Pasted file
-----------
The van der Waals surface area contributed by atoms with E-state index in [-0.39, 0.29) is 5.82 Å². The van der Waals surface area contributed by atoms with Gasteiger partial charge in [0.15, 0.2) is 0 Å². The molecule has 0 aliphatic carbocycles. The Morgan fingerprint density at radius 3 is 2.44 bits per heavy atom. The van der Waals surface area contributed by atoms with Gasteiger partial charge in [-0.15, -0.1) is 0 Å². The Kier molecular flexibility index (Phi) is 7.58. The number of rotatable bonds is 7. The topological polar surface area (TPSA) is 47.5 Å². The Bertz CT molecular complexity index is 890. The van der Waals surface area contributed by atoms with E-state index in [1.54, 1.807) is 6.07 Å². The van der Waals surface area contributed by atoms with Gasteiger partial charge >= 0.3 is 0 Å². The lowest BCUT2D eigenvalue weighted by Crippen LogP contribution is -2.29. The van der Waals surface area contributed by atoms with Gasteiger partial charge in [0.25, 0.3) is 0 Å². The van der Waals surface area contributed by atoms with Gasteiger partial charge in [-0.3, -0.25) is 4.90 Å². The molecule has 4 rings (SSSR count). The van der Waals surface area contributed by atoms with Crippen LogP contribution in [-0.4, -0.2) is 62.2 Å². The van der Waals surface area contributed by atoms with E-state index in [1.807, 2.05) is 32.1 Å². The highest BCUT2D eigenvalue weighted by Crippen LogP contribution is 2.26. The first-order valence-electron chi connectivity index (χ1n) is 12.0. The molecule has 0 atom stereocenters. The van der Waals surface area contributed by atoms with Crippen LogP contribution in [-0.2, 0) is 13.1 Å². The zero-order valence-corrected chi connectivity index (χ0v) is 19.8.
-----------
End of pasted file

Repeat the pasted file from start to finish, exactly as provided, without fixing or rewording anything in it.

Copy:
The van der Waals surface area contributed by atoms with E-state index in [-0.39, 0.29) is 5.82 Å². The van der Waals surface area contributed by atoms with Gasteiger partial charge in [0.15, 0.2) is 0 Å². The molecule has 0 aliphatic carbocycles. The Morgan fingerprint density at radius 3 is 2.44 bits per heavy atom. The van der Waals surface area contributed by atoms with Gasteiger partial charge in [-0.15, -0.1) is 0 Å². The Kier molecular flexibility index (Phi) is 7.58. The number of rotatable bonds is 7. The topological polar surface area (TPSA) is 47.5 Å². The Bertz CT molecular complexity index is 890. The van der Waals surface area contributed by atoms with E-state index in [1.54, 1.807) is 6.07 Å². The van der Waals surface area contributed by atoms with Gasteiger partial charge >= 0.3 is 0 Å². The lowest BCUT2D eigenvalue weighted by Crippen LogP contribution is -2.29. The van der Waals surface area contributed by atoms with Gasteiger partial charge in [0.25, 0.3) is 0 Å². The van der Waals surface area contributed by atoms with Gasteiger partial charge in [-0.3, -0.25) is 4.90 Å². The molecule has 4 rings (SSSR count). The van der Waals surface area contributed by atoms with Crippen LogP contribution in [-0.4, -0.2) is 62.2 Å². The van der Waals surface area contributed by atoms with E-state index in [1.807, 2.05) is 32.1 Å². The highest BCUT2D eigenvalue weighted by Crippen LogP contribution is 2.26. The first-order valence-electron chi connectivity index (χ1n) is 12.0. The molecule has 0 atom stereocenters. The van der Waals surface area contributed by atoms with Crippen LogP contribution in [-0.2, 0) is 13.1 Å². The zero-order valence-corrected chi connectivity index (χ0v) is 19.8.